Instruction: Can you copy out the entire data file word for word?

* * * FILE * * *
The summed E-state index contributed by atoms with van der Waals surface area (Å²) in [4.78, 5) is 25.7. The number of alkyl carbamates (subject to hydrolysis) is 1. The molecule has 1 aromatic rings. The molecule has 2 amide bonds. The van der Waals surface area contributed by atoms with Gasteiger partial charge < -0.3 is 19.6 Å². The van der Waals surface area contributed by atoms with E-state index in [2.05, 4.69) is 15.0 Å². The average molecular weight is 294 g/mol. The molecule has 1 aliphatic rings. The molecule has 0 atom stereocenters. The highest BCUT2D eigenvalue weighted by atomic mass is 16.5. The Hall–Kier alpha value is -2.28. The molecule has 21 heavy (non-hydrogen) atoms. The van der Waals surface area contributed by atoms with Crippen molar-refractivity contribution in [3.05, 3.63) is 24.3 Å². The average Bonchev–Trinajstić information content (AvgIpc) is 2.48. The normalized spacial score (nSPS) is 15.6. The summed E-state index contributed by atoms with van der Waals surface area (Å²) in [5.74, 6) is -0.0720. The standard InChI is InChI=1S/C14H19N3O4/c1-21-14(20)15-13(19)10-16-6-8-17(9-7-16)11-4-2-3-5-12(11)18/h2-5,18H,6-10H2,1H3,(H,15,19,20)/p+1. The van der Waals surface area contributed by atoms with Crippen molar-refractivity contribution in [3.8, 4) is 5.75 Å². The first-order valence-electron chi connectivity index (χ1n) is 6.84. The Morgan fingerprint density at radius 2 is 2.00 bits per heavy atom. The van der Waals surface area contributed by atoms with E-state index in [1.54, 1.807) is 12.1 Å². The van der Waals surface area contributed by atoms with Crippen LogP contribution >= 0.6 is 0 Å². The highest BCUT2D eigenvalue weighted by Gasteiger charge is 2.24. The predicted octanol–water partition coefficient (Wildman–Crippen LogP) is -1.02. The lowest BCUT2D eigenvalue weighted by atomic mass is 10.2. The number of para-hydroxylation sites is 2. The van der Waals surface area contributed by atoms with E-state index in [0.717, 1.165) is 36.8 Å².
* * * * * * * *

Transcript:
The summed E-state index contributed by atoms with van der Waals surface area (Å²) in [4.78, 5) is 25.7. The number of alkyl carbamates (subject to hydrolysis) is 1. The molecule has 1 aromatic rings. The molecule has 2 amide bonds. The van der Waals surface area contributed by atoms with Gasteiger partial charge < -0.3 is 19.6 Å². The van der Waals surface area contributed by atoms with E-state index in [2.05, 4.69) is 15.0 Å². The average molecular weight is 294 g/mol. The molecule has 1 aliphatic rings. The molecule has 0 atom stereocenters. The highest BCUT2D eigenvalue weighted by atomic mass is 16.5. The Hall–Kier alpha value is -2.28. The molecule has 21 heavy (non-hydrogen) atoms. The van der Waals surface area contributed by atoms with Crippen molar-refractivity contribution in [3.05, 3.63) is 24.3 Å². The average Bonchev–Trinajstić information content (AvgIpc) is 2.48. The normalized spacial score (nSPS) is 15.6. The summed E-state index contributed by atoms with van der Waals surface area (Å²) in [5.74, 6) is -0.0720. The standard InChI is InChI=1S/C14H19N3O4/c1-21-14(20)15-13(19)10-16-6-8-17(9-7-16)11-4-2-3-5-12(11)18/h2-5,18H,6-10H2,1H3,(H,15,19,20)/p+1. The van der Waals surface area contributed by atoms with Crippen molar-refractivity contribution in [3.8, 4) is 5.75 Å². The first-order valence-electron chi connectivity index (χ1n) is 6.84. The Morgan fingerprint density at radius 2 is 2.00 bits per heavy atom. The van der Waals surface area contributed by atoms with E-state index in [1.54, 1.807) is 12.1 Å². The van der Waals surface area contributed by atoms with Crippen LogP contribution >= 0.6 is 0 Å². The highest BCUT2D eigenvalue weighted by Gasteiger charge is 2.24. The predicted octanol–water partition coefficient (Wildman–Crippen LogP) is -1.02. The lowest BCUT2D eigenvalue weighted by atomic mass is 10.2. The number of para-hydroxylation sites is 2. The van der Waals surface area contributed by atoms with E-state index in [0.717, 1.165) is 36.8 Å².